A Picasso painting that Iraqi police proudly announced they had found this week appears to be a fake, officials at the Louvre in Paris and the National Museum in Kuwait have told AFP.
Officers had said that the painting was stolen during Iraqi dictator Saddam Hussein's invasion of Kuwait in 1990, but a source at the museum in the oil-rich emirate said they had never housed such a work.
"The national museum had no Picasso paintings before the Iraqi invasion," the official said on condition of anonymity.
Pictures of the painting, named as "the nakede" (sic) and inscribed "sold by the louvre to the musum" (sic) of Kuwait 1979, and carrying a stamp of the Eiffel Tower, saying "Louvre musem" (sic), indicate it is a forgery.
"Our collection stopped in the middle of the 19th century and we never had a Picasso and we have never sold any of our works," an official from the Louvre told AFP.
"The Eiffel Tower is not featured on our official stamp."
The painting which appears classical in style, and lacking any obvious characteristics of the Spanish cubist and sculptor, who died in 1973, was recovered 40 kilometers (25 miles) south of Baghdad earlier this week.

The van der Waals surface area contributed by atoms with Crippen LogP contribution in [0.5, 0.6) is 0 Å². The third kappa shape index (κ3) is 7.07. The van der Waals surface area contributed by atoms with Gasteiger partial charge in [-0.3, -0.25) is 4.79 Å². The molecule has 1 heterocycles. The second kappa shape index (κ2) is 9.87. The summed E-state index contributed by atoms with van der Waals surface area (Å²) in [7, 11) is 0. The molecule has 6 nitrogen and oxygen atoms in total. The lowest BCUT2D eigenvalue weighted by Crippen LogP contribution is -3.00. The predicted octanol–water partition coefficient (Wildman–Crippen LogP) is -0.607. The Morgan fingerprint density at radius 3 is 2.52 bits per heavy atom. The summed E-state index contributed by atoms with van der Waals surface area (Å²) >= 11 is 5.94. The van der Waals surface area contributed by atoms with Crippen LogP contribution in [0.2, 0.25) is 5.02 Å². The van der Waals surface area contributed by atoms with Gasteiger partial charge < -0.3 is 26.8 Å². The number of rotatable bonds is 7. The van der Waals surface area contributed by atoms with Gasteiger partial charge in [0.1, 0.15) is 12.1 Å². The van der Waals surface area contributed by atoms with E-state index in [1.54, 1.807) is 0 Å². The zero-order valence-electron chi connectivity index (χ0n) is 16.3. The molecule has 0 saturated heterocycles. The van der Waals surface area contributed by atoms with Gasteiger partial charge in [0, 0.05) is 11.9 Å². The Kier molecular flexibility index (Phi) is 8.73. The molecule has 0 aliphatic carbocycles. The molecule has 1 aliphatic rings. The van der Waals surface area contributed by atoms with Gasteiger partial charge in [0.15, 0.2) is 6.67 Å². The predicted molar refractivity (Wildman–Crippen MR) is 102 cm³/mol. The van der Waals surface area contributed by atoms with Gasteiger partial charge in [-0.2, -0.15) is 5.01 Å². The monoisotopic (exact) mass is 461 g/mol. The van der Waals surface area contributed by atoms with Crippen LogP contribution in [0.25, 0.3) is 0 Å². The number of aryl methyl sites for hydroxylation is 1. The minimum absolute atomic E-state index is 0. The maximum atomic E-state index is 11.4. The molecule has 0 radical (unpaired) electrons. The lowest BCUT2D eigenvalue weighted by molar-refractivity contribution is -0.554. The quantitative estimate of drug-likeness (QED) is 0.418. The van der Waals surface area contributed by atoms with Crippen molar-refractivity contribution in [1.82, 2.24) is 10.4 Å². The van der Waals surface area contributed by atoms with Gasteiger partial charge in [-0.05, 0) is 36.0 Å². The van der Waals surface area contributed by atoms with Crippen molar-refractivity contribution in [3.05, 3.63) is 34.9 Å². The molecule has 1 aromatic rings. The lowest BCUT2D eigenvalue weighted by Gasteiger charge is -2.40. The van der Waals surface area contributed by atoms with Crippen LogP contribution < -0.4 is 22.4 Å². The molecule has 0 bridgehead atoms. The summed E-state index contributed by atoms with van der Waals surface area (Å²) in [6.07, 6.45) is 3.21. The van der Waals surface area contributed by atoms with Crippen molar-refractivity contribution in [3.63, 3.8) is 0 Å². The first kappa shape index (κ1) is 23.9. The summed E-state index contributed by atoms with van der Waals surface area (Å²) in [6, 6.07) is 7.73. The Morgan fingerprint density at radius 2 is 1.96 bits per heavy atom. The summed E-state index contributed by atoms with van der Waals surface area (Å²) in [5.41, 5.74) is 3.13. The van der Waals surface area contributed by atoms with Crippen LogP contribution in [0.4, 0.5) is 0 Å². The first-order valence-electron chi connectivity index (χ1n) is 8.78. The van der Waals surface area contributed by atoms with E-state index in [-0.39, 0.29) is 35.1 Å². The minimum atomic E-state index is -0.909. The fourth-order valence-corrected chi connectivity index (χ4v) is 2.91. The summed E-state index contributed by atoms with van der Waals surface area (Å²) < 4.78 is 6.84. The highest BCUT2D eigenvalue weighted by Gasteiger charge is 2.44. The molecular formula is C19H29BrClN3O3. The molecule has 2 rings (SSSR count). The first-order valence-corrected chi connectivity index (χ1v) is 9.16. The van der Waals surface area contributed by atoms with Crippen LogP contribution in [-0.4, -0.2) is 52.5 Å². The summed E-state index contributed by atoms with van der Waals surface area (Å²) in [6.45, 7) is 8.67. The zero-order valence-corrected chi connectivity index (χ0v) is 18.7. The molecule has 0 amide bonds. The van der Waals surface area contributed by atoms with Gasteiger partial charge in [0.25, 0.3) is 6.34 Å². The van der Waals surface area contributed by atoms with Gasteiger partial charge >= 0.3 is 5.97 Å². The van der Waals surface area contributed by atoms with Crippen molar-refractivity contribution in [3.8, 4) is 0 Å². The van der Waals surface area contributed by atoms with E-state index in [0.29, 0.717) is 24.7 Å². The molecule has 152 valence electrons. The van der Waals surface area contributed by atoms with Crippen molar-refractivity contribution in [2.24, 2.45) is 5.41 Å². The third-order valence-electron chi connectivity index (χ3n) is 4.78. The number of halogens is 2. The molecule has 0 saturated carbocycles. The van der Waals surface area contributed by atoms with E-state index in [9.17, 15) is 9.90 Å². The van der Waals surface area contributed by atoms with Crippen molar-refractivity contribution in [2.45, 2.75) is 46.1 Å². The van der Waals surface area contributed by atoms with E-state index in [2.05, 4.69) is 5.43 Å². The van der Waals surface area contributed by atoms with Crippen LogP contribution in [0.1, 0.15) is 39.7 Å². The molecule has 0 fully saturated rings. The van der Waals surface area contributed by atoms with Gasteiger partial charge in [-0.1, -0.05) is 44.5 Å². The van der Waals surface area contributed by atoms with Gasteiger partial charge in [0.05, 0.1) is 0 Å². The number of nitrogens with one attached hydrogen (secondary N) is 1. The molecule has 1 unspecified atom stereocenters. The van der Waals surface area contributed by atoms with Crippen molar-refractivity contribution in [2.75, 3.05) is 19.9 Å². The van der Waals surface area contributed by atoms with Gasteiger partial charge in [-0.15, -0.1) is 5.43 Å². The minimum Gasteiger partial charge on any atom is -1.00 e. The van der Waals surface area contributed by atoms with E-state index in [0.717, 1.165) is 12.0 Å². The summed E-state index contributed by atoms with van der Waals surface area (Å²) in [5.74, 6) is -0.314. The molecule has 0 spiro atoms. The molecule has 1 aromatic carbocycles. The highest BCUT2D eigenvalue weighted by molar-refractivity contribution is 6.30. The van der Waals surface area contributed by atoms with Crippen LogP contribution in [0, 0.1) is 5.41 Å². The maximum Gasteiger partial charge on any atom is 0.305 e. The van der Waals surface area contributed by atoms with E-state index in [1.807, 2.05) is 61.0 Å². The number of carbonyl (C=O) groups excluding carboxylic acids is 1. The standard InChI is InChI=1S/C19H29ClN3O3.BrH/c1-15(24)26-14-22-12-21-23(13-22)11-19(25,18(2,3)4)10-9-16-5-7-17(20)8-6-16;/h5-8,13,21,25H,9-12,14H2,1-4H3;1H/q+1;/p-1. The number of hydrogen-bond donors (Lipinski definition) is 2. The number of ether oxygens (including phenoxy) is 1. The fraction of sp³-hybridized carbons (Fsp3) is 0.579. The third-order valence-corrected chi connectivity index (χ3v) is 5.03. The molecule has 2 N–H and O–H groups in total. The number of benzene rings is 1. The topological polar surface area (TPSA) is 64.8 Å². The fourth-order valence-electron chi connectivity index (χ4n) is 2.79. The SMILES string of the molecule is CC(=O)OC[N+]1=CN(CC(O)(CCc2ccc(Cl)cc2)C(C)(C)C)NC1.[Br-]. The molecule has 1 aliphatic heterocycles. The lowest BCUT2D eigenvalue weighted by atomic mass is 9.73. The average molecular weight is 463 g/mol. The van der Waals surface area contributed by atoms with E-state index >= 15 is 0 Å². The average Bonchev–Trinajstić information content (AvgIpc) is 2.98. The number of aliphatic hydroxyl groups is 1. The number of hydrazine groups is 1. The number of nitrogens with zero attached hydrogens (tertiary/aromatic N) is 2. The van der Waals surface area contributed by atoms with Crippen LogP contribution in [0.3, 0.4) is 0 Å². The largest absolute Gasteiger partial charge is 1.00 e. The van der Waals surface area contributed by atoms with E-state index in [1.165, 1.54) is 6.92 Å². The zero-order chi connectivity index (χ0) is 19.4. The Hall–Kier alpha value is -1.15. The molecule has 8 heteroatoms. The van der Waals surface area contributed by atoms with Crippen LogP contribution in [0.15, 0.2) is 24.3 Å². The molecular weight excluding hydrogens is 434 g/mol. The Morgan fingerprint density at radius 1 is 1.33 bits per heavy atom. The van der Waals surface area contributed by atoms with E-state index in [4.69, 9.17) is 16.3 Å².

"We formed a security force to chase the suspect, then we arrested the man, who had the painting with him," said an official from Iraqi Prime Minister Nuri al-Maliki's office during a press conference on Wednesday.
The official said the painting had been stolen during the invasion of Kuwait and that the suspect, who is being held in jail in Babil province, had it in his possession since 1998.
"He was trying to sell it to a group who are interested in international paintings, for more than 450,000 dollars," the officer said.
"It is worth more than 10 million dollars according to the estimations of specialists," he added.